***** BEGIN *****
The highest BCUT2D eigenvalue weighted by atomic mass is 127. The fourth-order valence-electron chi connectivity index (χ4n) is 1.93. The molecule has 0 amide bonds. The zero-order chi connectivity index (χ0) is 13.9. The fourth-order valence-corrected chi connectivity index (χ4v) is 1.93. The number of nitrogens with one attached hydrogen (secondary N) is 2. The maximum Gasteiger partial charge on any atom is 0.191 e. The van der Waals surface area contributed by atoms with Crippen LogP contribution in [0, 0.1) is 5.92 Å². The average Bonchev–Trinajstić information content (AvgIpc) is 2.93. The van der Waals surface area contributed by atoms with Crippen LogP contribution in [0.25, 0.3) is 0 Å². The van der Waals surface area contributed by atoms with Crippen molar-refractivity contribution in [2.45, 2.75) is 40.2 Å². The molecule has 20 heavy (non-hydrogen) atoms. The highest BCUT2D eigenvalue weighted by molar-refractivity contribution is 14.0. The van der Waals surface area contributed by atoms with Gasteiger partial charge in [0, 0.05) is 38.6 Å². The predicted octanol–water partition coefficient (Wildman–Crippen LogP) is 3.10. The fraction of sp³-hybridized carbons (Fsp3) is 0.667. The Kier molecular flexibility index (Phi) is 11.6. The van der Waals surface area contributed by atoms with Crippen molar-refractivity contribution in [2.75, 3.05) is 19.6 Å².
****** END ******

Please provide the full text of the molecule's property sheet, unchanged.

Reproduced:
The highest BCUT2D eigenvalue weighted by atomic mass is 127. The fourth-order valence-electron chi connectivity index (χ4n) is 1.93. The molecule has 0 amide bonds. The zero-order chi connectivity index (χ0) is 13.9. The fourth-order valence-corrected chi connectivity index (χ4v) is 1.93. The number of nitrogens with one attached hydrogen (secondary N) is 2. The maximum Gasteiger partial charge on any atom is 0.191 e. The van der Waals surface area contributed by atoms with Crippen LogP contribution in [0, 0.1) is 5.92 Å². The average Bonchev–Trinajstić information content (AvgIpc) is 2.93. The van der Waals surface area contributed by atoms with Crippen LogP contribution in [0.25, 0.3) is 0 Å². The van der Waals surface area contributed by atoms with Crippen molar-refractivity contribution in [2.45, 2.75) is 40.2 Å². The molecule has 20 heavy (non-hydrogen) atoms. The highest BCUT2D eigenvalue weighted by molar-refractivity contribution is 14.0. The van der Waals surface area contributed by atoms with Gasteiger partial charge in [0, 0.05) is 38.6 Å². The predicted octanol–water partition coefficient (Wildman–Crippen LogP) is 3.10. The fraction of sp³-hybridized carbons (Fsp3) is 0.667. The Kier molecular flexibility index (Phi) is 11.6. The van der Waals surface area contributed by atoms with Crippen molar-refractivity contribution in [2.75, 3.05) is 19.6 Å².